MIT Class of 1956!
Here you will find information about the class, its philanthropy and leadership, plus helpful links to more information about reunions or annual giving.
BUT WHY, YOU ASK ME, should this tale be told
To men grown old, or who are growing old?
It is too late! Ah, nothing is too late
Till the tired heart shall cease to palpitate.
Cato learned Greek at eighty;
Sophocles wrote his grand Oedipus, and Simonedes
Bore off the prize from his compeers,
When each had numbered more than four score years.
And Theophrates, at four score and ten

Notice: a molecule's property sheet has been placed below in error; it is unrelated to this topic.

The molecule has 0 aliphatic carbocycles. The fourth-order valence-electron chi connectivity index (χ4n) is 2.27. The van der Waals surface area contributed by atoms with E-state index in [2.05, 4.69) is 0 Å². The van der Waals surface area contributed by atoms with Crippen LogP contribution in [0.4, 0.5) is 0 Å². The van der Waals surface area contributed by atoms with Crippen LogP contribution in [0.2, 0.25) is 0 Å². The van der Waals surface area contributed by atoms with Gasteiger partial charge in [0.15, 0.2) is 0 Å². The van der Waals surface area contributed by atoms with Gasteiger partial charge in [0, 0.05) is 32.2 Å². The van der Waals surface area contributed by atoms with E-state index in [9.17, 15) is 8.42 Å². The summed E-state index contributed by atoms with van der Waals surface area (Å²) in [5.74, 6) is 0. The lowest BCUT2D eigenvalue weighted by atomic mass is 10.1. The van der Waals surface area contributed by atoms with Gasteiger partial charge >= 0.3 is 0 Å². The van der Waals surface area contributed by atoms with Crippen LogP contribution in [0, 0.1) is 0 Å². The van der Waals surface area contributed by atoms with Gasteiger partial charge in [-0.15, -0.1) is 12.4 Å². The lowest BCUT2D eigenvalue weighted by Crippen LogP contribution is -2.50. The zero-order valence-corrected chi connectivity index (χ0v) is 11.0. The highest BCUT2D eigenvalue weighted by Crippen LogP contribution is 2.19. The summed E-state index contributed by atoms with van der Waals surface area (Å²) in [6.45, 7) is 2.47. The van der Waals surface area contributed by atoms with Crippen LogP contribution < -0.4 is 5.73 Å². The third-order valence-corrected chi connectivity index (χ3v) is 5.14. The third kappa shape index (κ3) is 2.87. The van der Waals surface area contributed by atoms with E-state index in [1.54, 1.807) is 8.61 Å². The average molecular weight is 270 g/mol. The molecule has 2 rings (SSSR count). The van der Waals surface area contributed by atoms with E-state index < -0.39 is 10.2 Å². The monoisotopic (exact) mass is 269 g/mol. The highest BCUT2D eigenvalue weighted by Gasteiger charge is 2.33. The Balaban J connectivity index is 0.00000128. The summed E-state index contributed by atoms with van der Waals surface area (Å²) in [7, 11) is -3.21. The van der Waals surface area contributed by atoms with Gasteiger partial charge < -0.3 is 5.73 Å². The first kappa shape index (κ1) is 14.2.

Had but begun his Characters of Men.
Chaucer at Woodstock with the nightingales,
At sixty wrote the Canterbury Tales;
Goethe at Weimar, toiling to the last,
Completed Faust when eighty years were past.
These are indeed exceptions, but they show
How far the gulf-stream of our youth may flow
Into the arctic regions of our lives
Where little else than life itself survives.
Henry Wadsworth Longellow
Poem written for the Fiftieth Anniversary, Class of 1825 at Bowdoin College